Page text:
You’ve been dragging for weeks and the fatigue you feel hangs over you like a dark shadow, masking your true energetic nature. When walking up stairs you’re shocked at how your muscle strength has seemingly dwindled overnight, and you find yourself panting like an over-heated dog. Your heart beats heavy in your chest during the slightest of exertion and several friends have recently commented how pale you look. When scanning a health article in the daily paper, the word “anemia” pops out at you like a neon sign. A quick Google search provides the symptoms: fatigue, low energy, weakness, shortness of breath, light-headedness, palpations, pallor. It is an “ah-ha!” moment. Before becoming alarmed, it’s reassuring to know that anemia is fairly common, easily diagnosed, and generally responds well to treatment.
Anemia is a very common blood disorder that can strike both genders, but is more often diagnosed in women and teenage girls. It can be a temporary condition or it can be chronic, and it ranges in severity from mild to critical. Anemia can be easily diagnosed through a blood panel when the red blood cells (RBC) in the body are lower than the normal range. When there is a deficient number of RBC, tissues such as muscle and brain are not able to receive adequate amounts of oxygen which may leave the body feeling tired and weak.
How do we become anemic? Well, the most common cause of anemia is a lack of iron in the body. A lack of iron can come about from heavy periods, pregnancy, ulcers, chronic bleeding (ie. in Crohn’s disease and ulcerative colitis), and from colon cancer. Vegetarians or those eating low iron-rich diets often lack adequate iron stores. Iron can be accumulated from both heme sources (such as meat products) and from non-heme sources (such as grains, vegetables and nuts and seeds). Females, especially vegetarians and pregnant women, require higher levels of iron daily than men do.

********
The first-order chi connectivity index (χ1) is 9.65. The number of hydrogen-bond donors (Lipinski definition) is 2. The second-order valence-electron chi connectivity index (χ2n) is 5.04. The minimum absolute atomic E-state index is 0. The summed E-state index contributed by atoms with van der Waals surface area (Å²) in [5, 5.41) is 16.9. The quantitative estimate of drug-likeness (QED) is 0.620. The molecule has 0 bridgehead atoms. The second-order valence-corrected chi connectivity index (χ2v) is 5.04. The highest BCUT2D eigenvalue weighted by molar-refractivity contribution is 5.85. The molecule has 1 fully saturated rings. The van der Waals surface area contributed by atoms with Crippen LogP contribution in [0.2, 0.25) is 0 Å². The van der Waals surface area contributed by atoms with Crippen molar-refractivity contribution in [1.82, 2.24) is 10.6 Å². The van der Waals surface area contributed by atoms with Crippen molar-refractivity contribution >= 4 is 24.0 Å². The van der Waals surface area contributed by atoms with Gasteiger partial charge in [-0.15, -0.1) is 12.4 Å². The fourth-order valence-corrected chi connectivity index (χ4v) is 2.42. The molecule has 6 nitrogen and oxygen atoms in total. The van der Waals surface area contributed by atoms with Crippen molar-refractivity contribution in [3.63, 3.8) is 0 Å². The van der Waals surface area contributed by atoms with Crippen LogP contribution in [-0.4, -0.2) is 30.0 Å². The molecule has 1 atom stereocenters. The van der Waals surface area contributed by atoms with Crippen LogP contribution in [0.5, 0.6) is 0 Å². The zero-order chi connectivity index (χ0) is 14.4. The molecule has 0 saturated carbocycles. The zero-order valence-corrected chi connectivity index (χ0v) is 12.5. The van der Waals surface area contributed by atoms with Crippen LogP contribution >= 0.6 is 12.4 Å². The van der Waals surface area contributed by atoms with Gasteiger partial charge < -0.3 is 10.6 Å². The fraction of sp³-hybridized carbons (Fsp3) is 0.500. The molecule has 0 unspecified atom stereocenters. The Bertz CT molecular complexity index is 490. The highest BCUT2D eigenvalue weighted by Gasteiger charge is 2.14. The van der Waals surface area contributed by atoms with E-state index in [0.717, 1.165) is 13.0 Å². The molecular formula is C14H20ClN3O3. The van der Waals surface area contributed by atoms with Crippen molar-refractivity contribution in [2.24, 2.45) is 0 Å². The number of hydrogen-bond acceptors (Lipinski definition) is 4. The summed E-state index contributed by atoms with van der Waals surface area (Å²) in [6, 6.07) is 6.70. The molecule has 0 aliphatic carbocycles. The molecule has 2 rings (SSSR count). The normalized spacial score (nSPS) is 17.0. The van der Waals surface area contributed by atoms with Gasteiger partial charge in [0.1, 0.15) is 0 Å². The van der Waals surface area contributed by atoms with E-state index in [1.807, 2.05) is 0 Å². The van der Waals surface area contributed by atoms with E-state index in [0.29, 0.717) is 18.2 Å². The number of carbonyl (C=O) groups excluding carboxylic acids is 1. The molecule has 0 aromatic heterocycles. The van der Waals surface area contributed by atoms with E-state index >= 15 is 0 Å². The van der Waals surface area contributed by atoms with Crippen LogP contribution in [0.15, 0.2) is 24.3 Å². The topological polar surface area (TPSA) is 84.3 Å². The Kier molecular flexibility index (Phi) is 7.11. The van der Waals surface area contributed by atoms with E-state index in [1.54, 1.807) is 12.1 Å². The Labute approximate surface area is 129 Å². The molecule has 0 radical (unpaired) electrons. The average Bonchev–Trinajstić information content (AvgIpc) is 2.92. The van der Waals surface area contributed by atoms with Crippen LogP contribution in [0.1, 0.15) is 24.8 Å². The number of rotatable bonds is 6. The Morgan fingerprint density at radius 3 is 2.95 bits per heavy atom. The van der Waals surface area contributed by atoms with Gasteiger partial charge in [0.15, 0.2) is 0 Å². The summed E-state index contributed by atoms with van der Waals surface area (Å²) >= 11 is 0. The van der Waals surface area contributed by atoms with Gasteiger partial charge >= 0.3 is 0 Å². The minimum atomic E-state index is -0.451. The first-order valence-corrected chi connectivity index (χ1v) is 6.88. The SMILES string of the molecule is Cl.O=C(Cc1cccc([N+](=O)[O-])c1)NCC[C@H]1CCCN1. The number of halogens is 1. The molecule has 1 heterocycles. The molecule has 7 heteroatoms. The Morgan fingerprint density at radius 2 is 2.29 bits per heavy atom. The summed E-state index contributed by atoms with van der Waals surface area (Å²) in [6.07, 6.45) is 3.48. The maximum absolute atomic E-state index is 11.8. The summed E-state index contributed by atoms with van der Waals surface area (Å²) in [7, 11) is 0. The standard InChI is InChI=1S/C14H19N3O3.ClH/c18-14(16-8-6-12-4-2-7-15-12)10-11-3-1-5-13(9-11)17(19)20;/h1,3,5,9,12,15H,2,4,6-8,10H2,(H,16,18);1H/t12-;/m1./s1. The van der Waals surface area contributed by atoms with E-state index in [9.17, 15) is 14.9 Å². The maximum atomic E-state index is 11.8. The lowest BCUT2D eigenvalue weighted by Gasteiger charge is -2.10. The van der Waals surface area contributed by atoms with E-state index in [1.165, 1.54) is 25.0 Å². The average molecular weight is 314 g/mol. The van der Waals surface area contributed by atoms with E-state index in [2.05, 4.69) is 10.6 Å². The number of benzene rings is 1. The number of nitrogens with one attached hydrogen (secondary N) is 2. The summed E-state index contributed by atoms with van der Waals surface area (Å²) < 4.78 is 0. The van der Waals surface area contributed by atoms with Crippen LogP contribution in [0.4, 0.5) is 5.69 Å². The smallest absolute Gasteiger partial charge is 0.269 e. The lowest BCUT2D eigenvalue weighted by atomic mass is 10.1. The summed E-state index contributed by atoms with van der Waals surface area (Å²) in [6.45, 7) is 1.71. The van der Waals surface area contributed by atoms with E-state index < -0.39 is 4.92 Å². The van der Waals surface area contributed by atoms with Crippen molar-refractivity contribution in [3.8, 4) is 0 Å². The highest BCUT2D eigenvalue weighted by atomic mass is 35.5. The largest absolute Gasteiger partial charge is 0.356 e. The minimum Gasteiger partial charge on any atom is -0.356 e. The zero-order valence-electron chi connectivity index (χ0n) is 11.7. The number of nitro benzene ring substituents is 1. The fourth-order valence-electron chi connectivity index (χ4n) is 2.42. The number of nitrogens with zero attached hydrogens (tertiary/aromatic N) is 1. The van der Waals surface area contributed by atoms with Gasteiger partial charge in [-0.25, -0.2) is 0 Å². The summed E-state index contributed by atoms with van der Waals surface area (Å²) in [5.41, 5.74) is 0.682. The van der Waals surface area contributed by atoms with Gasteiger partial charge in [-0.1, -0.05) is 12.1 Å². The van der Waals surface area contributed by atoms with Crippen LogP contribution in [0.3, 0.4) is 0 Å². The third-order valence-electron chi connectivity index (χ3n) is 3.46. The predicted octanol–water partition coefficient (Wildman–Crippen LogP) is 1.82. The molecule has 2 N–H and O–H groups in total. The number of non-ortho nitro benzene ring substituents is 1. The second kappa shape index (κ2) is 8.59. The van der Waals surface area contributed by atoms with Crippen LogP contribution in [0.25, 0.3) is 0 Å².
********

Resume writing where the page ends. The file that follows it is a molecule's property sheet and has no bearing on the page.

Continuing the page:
So what are the symptoms of anemia? The main symptom you want to be aware of is fatigue – ask yourself if you’re tiring easier than you used to. Other signs are weakness, pale skin, shortness of breath (especially on exertion), dizziness, headaches, and numb, or cold extremities.
There is good news! Anemia is easy to diagnose and most forms are easily treatable. When you visit your naturopathic doctor with concerns regarding anemia, they will explore your medical history, complete a physical exam with you, and analyze a standard blood test which will include a complete blood count (CBC) and ferritin levels.
If you think you may suffer or are at risk for anemia, it’s important to get yourself checked as soon as possible. If left untreated, anemia can lead to arrhythmias – rapid or abnormal heart beats, nerve damage, and decreased mental functioning.
Although anemia can be a cause for concern, is it not to be feared. Our bodies generally produce symptoms, like anemia, to alert us that something is not right. When you go to see your naturopathic physician, and if they find you are anemic, your doctor will most likely put you on a daily iron supplement to re-establish your iron stores. It is often recommended to take vitamin C along with iron supplements or iron-rich foods since it is known to increase iron absorption in the gut.
Naturopathic physicians aim to treat the individual, so depending on what types of modalities fit well with you, recommendations for nutrition, herbs, homeopathy, or traditional Chinese medicine will be included in your treatment protocol. For example, botanical herbs like yellow dock, nettle leaf, and dandelion root can be made into a tea to support and rebalance an anemic state. Your naturopathic physician aims to work with you – educating you and treating your whole body in order to get you back on your feet again!